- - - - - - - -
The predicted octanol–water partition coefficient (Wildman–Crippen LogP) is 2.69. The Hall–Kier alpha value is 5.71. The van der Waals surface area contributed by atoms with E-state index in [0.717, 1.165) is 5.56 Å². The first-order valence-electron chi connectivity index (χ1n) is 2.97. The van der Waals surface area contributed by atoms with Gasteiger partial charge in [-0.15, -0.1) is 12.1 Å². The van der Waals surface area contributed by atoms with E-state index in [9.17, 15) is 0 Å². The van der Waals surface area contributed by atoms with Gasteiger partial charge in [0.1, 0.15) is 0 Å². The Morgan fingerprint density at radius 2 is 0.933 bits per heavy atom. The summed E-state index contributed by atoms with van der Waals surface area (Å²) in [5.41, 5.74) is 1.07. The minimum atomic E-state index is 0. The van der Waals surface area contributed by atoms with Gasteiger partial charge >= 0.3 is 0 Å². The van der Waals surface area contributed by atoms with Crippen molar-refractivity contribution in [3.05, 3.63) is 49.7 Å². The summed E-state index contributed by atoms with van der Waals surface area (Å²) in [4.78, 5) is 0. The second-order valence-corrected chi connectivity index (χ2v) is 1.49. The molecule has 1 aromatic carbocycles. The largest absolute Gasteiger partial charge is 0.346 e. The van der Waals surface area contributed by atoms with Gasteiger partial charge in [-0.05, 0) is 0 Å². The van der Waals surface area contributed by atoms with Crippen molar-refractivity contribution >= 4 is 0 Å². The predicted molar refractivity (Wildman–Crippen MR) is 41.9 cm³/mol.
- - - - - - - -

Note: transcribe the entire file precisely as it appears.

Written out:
The predicted octanol–water partition coefficient (Wildman–Crippen LogP) is 2.69. The Hall–Kier alpha value is 5.71. The van der Waals surface area contributed by atoms with E-state index in [0.717, 1.165) is 5.56 Å². The first-order valence-electron chi connectivity index (χ1n) is 2.97. The van der Waals surface area contributed by atoms with Gasteiger partial charge in [-0.15, -0.1) is 12.1 Å². The van der Waals surface area contributed by atoms with E-state index in [9.17, 15) is 0 Å². The van der Waals surface area contributed by atoms with Gasteiger partial charge in [0.1, 0.15) is 0 Å². The Morgan fingerprint density at radius 2 is 0.933 bits per heavy atom. The summed E-state index contributed by atoms with van der Waals surface area (Å²) in [5.41, 5.74) is 1.07. The minimum atomic E-state index is 0. The van der Waals surface area contributed by atoms with Gasteiger partial charge >= 0.3 is 0 Å². The van der Waals surface area contributed by atoms with Crippen molar-refractivity contribution in [3.05, 3.63) is 49.7 Å². The summed E-state index contributed by atoms with van der Waals surface area (Å²) in [4.78, 5) is 0. The second-order valence-corrected chi connectivity index (χ2v) is 1.49. The molecule has 1 aromatic carbocycles. The largest absolute Gasteiger partial charge is 0.346 e. The van der Waals surface area contributed by atoms with Gasteiger partial charge in [-0.05, 0) is 0 Å². The van der Waals surface area contributed by atoms with Crippen molar-refractivity contribution >= 4 is 0 Å². The predicted molar refractivity (Wildman–Crippen MR) is 41.9 cm³/mol.